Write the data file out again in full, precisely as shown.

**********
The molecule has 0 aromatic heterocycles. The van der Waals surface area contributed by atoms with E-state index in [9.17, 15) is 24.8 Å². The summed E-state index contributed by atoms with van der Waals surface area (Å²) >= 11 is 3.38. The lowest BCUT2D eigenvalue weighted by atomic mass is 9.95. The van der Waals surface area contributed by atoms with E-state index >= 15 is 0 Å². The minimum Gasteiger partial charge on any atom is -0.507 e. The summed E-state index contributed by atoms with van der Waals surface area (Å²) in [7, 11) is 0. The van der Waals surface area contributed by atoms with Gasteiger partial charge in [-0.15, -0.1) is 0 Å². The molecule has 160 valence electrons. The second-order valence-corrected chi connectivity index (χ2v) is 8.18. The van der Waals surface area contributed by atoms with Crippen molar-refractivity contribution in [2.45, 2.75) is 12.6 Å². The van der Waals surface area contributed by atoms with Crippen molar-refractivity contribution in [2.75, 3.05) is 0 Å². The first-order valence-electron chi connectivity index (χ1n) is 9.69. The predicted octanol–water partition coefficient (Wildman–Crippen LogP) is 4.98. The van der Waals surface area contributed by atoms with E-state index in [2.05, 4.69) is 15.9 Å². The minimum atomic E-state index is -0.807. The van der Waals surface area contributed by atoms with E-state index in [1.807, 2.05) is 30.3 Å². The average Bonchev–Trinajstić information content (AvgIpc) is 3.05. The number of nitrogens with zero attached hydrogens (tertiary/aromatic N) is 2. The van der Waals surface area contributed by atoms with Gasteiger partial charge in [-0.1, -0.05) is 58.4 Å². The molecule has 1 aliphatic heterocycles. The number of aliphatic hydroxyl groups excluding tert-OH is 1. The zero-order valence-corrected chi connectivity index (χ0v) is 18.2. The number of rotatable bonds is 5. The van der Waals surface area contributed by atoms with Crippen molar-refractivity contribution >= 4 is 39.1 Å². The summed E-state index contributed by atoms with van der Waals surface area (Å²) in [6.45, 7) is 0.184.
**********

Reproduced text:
The molecule has 0 aromatic heterocycles. The van der Waals surface area contributed by atoms with E-state index in [9.17, 15) is 24.8 Å². The summed E-state index contributed by atoms with van der Waals surface area (Å²) >= 11 is 3.38. The lowest BCUT2D eigenvalue weighted by atomic mass is 9.95. The van der Waals surface area contributed by atoms with E-state index >= 15 is 0 Å². The minimum Gasteiger partial charge on any atom is -0.507 e. The summed E-state index contributed by atoms with van der Waals surface area (Å²) in [7, 11) is 0. The van der Waals surface area contributed by atoms with Gasteiger partial charge in [-0.15, -0.1) is 0 Å². The molecule has 160 valence electrons. The second-order valence-corrected chi connectivity index (χ2v) is 8.18. The van der Waals surface area contributed by atoms with Crippen molar-refractivity contribution in [2.45, 2.75) is 12.6 Å². The van der Waals surface area contributed by atoms with Crippen molar-refractivity contribution in [2.75, 3.05) is 0 Å². The first-order valence-electron chi connectivity index (χ1n) is 9.69. The predicted octanol–water partition coefficient (Wildman–Crippen LogP) is 4.98. The van der Waals surface area contributed by atoms with E-state index in [2.05, 4.69) is 15.9 Å². The minimum atomic E-state index is -0.807. The van der Waals surface area contributed by atoms with E-state index in [1.807, 2.05) is 30.3 Å². The average Bonchev–Trinajstić information content (AvgIpc) is 3.05. The number of nitrogens with zero attached hydrogens (tertiary/aromatic N) is 2. The van der Waals surface area contributed by atoms with Gasteiger partial charge in [-0.1, -0.05) is 58.4 Å². The molecule has 1 aliphatic heterocycles. The number of aliphatic hydroxyl groups excluding tert-OH is 1. The zero-order valence-corrected chi connectivity index (χ0v) is 18.2. The number of rotatable bonds is 5. The van der Waals surface area contributed by atoms with Crippen molar-refractivity contribution >= 4 is 39.1 Å². The summed E-state index contributed by atoms with van der Waals surface area (Å²) in [6.45, 7) is 0.184.